Parker chooses music only after he has developed a substantial amount of movement material. This gives him time to find the work’s intrinsic musicality. “I want the dance and music to bounce off each other like Tracy and Hepburn,” he says, “sparring partners and lovers both, to strike sparks as well as jibe.” Occasionally the choice of music isn’t up to him. In 2008, Robin Staff, director of DanceNOW NYC, asked him to create an all-dance version of the old Broadway hit Annie Get Your Gun for her Modern [Dance] Musicals series at Joe’s Pub in New York. He called it ShowDown. He listened to a lot of recordings, eventually finding that the score recorded by Judy Garland and Howard Keel for the MGM movie version was the most congenial to dancing. “It’s a good challenge when I’m given the music,” he says. “I learned a lot from choreographing to this piece.”
“Music chooses me,” says Jennifer Weber, founder of the all-female hip-hop group Decadancetheatre. “I might hear it on a podcast, at a club, a show or at a friend’s house, and I immediately have a vision. It has to tell a story.” Ultimately, the music must fulfill a lot of requirements. It must be emotional, full of variety and cinematic. She often works with DJs and she likes improvisation. “A dialogue has to develop between the dancers and the music,” she says. “It creates a kind of tension that’s very exciting.”
Although hip-hop music makes up most of her repertory, Weber also uses classical pieces to see what happens when she breaks tradition. One element that defines hip-hop dance is how strongly the movement matches the specific beat of the song. And in hip-hop music, the beat is often very predictable—accenting on the downbeat—and therefore the audience can anticipate where dancers are going to hit an accent even before they move. Although she likes connecting the performers and the audience in this way, she wanted to see what happened when she used a different kind of music. She choreographed to Stravinsky’s Firebird in 2004 and to the “Summer” concerto from Vivaldi’s The Four Seasons in 2012.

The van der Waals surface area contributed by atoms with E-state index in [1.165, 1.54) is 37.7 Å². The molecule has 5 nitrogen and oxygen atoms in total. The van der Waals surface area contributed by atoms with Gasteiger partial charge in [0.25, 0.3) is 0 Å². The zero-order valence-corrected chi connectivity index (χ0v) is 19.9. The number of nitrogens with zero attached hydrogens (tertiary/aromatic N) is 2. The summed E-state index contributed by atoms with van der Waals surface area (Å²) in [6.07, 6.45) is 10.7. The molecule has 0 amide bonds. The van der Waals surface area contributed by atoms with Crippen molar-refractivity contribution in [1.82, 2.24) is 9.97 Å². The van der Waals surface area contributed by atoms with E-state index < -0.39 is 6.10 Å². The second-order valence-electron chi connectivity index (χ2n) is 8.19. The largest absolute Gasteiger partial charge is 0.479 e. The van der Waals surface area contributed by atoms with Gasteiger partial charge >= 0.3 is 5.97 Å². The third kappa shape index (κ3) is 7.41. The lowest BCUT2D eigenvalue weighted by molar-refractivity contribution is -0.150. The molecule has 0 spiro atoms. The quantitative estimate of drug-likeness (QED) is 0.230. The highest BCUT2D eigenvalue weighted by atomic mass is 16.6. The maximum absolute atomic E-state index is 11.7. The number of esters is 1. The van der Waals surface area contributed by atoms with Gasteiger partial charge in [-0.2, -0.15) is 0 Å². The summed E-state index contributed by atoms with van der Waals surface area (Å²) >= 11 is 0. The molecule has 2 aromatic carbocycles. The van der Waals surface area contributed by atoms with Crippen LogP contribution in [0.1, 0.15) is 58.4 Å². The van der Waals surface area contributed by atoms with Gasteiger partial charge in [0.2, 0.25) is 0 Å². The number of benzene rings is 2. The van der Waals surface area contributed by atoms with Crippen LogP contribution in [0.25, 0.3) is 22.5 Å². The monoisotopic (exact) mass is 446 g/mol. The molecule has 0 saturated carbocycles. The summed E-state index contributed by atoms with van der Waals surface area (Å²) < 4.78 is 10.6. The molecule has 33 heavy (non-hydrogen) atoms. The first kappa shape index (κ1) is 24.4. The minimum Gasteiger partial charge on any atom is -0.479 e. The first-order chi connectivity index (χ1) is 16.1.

“Since there are no lyrics in the Vivaldi, words weren’t there to impose meaning,” she says. “I don’t like the movement and lyrics to say the same thing anyway. It’s redundant. I’ll often choreograph a fight to a love song. The juxtaposition makes you see things differently. I don’t want to tell audiences what a piece is about; I want them to read their own feelings into them.”
She chose The Four Seasons because the music gave her a lot of visual ideas to play with. “We started with the ‘Summer’ concerto,” she says, “and talked a lot about how summer feels, where the sun was onstage and the energy of that last party of the summer when you let everything go before the weather gets cold again.” As they started putting hip-hop moves to the classical score, they began noticing a strong connection. The way that they danced allowed them to amplify certain sounds and hidden rhythms that the audience might not have noticed right away.
“We tried to stay true to the sounds we heard,” she says, “and use our bodies as translators of the music, interpreting the almost 300-year-old score into the language of today. The dancers loved the challenge. We found the music inspiring, because we were never able to say the usual counts 5, 6, 7, 8. Instead, we had to really listen in a new way and develop our own vocabulary for each section.”
“The music drives the work,” Weber says. “It keeps us fresh. The more we listen, the more we find in it and the better we dance. It’s the heartbeat of what we do.”